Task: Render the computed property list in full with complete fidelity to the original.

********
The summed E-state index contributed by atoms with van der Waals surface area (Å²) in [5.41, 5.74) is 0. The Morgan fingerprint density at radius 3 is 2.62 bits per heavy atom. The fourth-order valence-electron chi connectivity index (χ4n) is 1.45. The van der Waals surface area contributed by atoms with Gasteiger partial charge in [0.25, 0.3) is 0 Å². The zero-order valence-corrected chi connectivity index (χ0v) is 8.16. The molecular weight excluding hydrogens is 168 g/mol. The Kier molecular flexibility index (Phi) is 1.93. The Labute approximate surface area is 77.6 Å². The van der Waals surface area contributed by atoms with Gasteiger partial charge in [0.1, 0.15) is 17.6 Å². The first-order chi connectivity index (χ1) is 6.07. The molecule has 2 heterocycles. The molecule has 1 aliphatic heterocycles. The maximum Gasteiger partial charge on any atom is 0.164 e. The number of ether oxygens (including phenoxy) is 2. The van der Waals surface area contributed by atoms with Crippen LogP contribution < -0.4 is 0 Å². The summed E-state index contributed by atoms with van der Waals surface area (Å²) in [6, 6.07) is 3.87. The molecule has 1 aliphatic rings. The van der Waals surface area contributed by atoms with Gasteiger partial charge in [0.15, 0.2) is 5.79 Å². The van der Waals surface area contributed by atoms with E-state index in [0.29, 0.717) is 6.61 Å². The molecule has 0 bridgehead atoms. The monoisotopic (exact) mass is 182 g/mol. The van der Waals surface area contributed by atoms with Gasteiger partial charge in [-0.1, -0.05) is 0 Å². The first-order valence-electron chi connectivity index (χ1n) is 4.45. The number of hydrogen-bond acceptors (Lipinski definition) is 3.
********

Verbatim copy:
The summed E-state index contributed by atoms with van der Waals surface area (Å²) in [5.41, 5.74) is 0. The Morgan fingerprint density at radius 3 is 2.62 bits per heavy atom. The fourth-order valence-electron chi connectivity index (χ4n) is 1.45. The van der Waals surface area contributed by atoms with Gasteiger partial charge in [0.25, 0.3) is 0 Å². The zero-order valence-corrected chi connectivity index (χ0v) is 8.16. The molecular weight excluding hydrogens is 168 g/mol. The Kier molecular flexibility index (Phi) is 1.93. The Labute approximate surface area is 77.6 Å². The van der Waals surface area contributed by atoms with Gasteiger partial charge in [0.1, 0.15) is 17.6 Å². The first-order chi connectivity index (χ1) is 6.07. The molecule has 2 heterocycles. The molecule has 1 aliphatic heterocycles. The maximum Gasteiger partial charge on any atom is 0.164 e. The number of ether oxygens (including phenoxy) is 2. The van der Waals surface area contributed by atoms with Crippen LogP contribution < -0.4 is 0 Å². The summed E-state index contributed by atoms with van der Waals surface area (Å²) in [6, 6.07) is 3.87. The molecule has 1 aliphatic rings. The van der Waals surface area contributed by atoms with Gasteiger partial charge in [0.15, 0.2) is 5.79 Å². The van der Waals surface area contributed by atoms with E-state index in [0.29, 0.717) is 6.61 Å². The molecule has 0 bridgehead atoms. The monoisotopic (exact) mass is 182 g/mol. The van der Waals surface area contributed by atoms with Gasteiger partial charge in [-0.1, -0.05) is 0 Å². The first-order valence-electron chi connectivity index (χ1n) is 4.45. The number of hydrogen-bond acceptors (Lipinski definition) is 3.